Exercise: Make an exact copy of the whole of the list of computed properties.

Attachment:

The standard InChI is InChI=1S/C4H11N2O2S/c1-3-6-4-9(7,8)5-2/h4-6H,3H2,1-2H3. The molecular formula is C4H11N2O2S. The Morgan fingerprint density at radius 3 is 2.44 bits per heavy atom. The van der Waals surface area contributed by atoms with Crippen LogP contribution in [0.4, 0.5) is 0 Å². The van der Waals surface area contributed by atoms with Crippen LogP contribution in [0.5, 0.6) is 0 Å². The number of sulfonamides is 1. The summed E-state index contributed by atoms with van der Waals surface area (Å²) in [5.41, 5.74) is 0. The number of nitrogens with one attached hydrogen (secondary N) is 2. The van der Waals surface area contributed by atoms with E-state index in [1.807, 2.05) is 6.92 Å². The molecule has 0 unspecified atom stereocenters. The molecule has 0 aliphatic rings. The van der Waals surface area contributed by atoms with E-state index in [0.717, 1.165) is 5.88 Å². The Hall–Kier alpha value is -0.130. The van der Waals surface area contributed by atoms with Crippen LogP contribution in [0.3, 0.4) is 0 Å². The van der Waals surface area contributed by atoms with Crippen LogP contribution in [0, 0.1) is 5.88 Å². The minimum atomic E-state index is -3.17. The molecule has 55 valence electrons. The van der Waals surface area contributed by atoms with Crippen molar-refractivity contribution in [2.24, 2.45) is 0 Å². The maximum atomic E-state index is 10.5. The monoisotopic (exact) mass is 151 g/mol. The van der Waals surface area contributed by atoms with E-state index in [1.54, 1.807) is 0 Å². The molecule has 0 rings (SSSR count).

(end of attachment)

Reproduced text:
The standard InChI is InChI=1S/C4H11N2O2S/c1-3-6-4-9(7,8)5-2/h4-6H,3H2,1-2H3. The molecular formula is C4H11N2O2S. The Morgan fingerprint density at radius 3 is 2.44 bits per heavy atom. The van der Waals surface area contributed by atoms with Crippen LogP contribution in [0.4, 0.5) is 0 Å². The van der Waals surface area contributed by atoms with Crippen LogP contribution in [0.5, 0.6) is 0 Å². The number of sulfonamides is 1. The summed E-state index contributed by atoms with van der Waals surface area (Å²) in [5.41, 5.74) is 0. The number of nitrogens with one attached hydrogen (secondary N) is 2. The van der Waals surface area contributed by atoms with E-state index in [1.807, 2.05) is 6.92 Å². The molecule has 0 unspecified atom stereocenters. The molecule has 0 aliphatic rings. The van der Waals surface area contributed by atoms with E-state index in [0.717, 1.165) is 5.88 Å². The Hall–Kier alpha value is -0.130. The van der Waals surface area contributed by atoms with Crippen LogP contribution in [0.3, 0.4) is 0 Å². The van der Waals surface area contributed by atoms with Crippen LogP contribution in [0, 0.1) is 5.88 Å². The minimum atomic E-state index is -3.17. The molecule has 55 valence electrons. The van der Waals surface area contributed by atoms with Crippen molar-refractivity contribution in [2.24, 2.45) is 0 Å². The maximum atomic E-state index is 10.5. The monoisotopic (exact) mass is 151 g/mol. The van der Waals surface area contributed by atoms with E-state index in [1.54, 1.807) is 0 Å². The molecule has 0 rings (SSSR count).